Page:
"We're also trying to establish the idea of micro-successes, where it's okay to get something wrong because you'll have plenty of chances, and you learn from your mistakes," she said. "Understanding your misunderstanding is the best way to move forward."

Follow David F. Carr at @davidfcarr or Google+, along with @IWKEducation.

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Lorna Garey
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Lorna Garey,
User Rank: Author
8/19/2013 | 3:24:38 PM
re: Software Tells Teacher When Kids Space Out
It's a big assumption that all children in a poor area will have smartphones. What happens if a child needs a loaner? And, when they're allowed to have their phones out, how does the teacher know they're not sitting there texting?
David F. Carr
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David F. Carr,
User Rank: Author
8/19/2013 | 4:17:40 PM
re: Software Tells Teacher When Kids Space Out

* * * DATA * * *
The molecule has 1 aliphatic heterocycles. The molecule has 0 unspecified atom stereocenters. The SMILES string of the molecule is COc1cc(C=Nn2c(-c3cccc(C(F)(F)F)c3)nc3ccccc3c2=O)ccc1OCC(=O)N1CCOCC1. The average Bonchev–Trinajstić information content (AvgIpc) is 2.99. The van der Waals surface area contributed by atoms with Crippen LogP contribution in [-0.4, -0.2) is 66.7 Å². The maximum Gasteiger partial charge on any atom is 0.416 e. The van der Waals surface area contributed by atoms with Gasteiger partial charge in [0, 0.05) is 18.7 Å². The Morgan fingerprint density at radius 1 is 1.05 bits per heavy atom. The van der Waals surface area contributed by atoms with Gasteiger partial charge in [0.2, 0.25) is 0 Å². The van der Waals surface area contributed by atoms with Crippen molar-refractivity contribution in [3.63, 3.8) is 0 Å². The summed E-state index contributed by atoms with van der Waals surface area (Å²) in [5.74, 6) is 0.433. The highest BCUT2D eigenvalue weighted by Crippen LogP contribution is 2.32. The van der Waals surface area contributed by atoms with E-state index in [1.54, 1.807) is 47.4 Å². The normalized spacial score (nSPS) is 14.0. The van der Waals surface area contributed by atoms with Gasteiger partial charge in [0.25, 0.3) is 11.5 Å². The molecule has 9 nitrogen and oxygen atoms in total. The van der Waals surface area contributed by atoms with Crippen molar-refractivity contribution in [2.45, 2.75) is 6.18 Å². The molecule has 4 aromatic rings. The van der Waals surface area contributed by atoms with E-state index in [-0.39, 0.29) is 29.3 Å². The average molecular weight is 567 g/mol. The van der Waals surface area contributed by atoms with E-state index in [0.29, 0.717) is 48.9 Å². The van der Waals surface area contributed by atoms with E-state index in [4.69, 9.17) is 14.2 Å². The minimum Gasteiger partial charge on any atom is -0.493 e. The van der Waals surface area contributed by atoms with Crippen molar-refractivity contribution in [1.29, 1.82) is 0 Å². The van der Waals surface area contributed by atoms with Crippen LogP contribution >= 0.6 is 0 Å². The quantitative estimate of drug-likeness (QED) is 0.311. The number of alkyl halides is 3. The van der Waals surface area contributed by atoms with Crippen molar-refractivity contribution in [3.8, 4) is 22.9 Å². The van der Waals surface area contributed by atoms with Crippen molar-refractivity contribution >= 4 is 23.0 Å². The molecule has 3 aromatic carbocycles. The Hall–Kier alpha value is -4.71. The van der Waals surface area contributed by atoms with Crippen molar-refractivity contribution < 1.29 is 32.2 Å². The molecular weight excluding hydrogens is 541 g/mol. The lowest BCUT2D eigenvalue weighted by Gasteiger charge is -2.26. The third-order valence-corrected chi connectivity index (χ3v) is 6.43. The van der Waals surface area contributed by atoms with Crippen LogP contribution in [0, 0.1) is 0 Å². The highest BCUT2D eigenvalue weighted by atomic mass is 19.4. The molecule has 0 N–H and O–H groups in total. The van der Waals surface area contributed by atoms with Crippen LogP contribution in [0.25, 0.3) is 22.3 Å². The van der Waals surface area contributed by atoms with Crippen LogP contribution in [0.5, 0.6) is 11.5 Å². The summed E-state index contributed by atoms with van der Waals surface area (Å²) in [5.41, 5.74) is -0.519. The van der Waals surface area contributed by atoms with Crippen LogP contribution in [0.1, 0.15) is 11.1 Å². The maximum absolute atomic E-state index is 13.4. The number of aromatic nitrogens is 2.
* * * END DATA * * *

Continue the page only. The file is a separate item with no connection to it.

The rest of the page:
The charter school that developed this used iPod Touch devices for the pilot, so it was more a matter of using a device that resembled a smartphone and was more like consumer tech. They said they were starting to experiment with BYOD, but so far they've supplied the hardware.
Mike Blumenstein
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Mike Blumenstein,
User Rank: Apprentice
8/20/2013 | 1:02:28 AM
re: Software Tells Teacher When Kids Space Out
Also, those ipods were used, i believe most were purchased on ebay and craigslist for around $25-40 each.
Mike Blumenstein
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Mike Blumenstein,
User Rank: Apprentice
8/20/2013 | 12:52:34 AM
re: Software Tells Teacher When Kids Space Out
Lorna, part of it with managing tech in the classroom.. one trick teachers at LPS have used is that the students need to keep the device face down on the corner of the desk unless they are answering the assessment. This keeps the texting to an absolute minimum. Here is a recent video we posted about managing tech in the classroom you might find useful too. http://exitticket.org/videolib...
Thomas Claburn
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Thomas Claburn,
User Rank: Author
8/19/2013 | 8:25:55 PM